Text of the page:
The first book I ever worked on was an edited book on trust in politicians. At the time, our publishers (UNSW Press) thought the situation was so bad that the cover image they chose was of one dog sniffing another dog’s backside.*
One of the worst things about the Latham Diaries, in my view, is the risk that they will reduce Australians’ trust in politicians. As I’ve argued elsewhere (PDF), the biggest losers from a general decline in trust in politicians are Labor, since distrust in politicians and small government go hand in hand (Ronald Reagan knew this — which is why he once told an audience that the nine most terrifying words in the English language were "I’m from the government and I’m here to help").
But Howard recognises that distrust in politicians can hurt his side of politics too, and when he took a brief break from point-scoring yesterday, he got it right:
Mr Howard said he hoped people considering politics were not put off by the comments of Mr Latham.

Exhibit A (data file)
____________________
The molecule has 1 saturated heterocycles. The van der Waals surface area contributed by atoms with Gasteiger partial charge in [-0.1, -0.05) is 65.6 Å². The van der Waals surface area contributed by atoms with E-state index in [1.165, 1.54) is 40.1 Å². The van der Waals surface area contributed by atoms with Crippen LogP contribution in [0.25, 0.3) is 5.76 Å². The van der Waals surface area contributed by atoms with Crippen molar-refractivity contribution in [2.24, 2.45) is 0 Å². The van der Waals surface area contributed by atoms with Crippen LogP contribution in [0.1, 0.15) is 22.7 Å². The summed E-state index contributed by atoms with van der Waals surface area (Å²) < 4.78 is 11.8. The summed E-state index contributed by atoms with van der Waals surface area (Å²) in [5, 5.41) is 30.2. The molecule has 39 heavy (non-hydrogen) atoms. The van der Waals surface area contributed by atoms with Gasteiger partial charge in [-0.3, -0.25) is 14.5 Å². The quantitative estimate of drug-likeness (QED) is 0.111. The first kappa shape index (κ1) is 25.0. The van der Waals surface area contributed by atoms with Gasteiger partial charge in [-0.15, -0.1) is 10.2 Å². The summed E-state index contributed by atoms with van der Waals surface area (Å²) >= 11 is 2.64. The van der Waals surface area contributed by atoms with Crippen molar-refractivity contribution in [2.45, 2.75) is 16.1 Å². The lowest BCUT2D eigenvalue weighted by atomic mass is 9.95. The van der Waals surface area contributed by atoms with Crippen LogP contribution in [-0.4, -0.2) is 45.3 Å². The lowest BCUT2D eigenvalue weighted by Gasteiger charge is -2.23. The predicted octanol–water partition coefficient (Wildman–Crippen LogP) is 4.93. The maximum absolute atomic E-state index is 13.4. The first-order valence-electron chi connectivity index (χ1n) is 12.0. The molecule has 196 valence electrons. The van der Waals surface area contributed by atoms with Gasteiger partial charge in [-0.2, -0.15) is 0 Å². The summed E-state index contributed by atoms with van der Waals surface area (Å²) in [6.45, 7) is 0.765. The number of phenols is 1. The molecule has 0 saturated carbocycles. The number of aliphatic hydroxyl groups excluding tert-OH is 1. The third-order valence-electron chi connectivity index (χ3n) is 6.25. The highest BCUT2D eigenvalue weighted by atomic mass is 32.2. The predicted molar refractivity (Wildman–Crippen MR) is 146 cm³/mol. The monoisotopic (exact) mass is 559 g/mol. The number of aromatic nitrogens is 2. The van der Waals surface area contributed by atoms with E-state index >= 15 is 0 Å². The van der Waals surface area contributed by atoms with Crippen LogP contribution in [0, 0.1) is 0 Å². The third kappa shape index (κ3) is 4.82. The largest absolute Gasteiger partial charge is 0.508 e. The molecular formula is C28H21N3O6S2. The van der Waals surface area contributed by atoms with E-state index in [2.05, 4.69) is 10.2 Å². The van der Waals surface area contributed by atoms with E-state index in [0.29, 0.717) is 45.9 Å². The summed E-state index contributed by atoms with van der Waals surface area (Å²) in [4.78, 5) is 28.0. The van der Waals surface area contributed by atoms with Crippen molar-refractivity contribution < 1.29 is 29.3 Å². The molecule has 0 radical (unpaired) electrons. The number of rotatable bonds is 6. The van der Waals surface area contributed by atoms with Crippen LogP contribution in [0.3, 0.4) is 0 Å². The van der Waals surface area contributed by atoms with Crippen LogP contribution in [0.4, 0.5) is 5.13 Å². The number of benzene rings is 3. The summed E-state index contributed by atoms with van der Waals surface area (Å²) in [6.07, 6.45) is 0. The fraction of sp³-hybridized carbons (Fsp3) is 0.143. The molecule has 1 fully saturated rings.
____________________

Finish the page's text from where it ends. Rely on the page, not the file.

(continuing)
"I remain an optimist and I hope that out of all of this Latham stuff people don’t lose the sense of optimism and a positive view about public life because there are still, on both sides of politics in this country, an enormous number of men and women who are trying very hard all their working life to make things better," he said.
"Now we disagree on how to make things better, but I don’t doubt the sincerity of people on both sides, the great majority, who are trying very hard and living ordinary lives trying to make it better for the country."
* At the time, UNSW Press happily rode roughshod over our objections, assuring us that marketing knew best (I now realise this is a very common approach in the publishing world). Then the Parliamentary bookshop refused to put it on the shelves because they thought the cover was too offensive.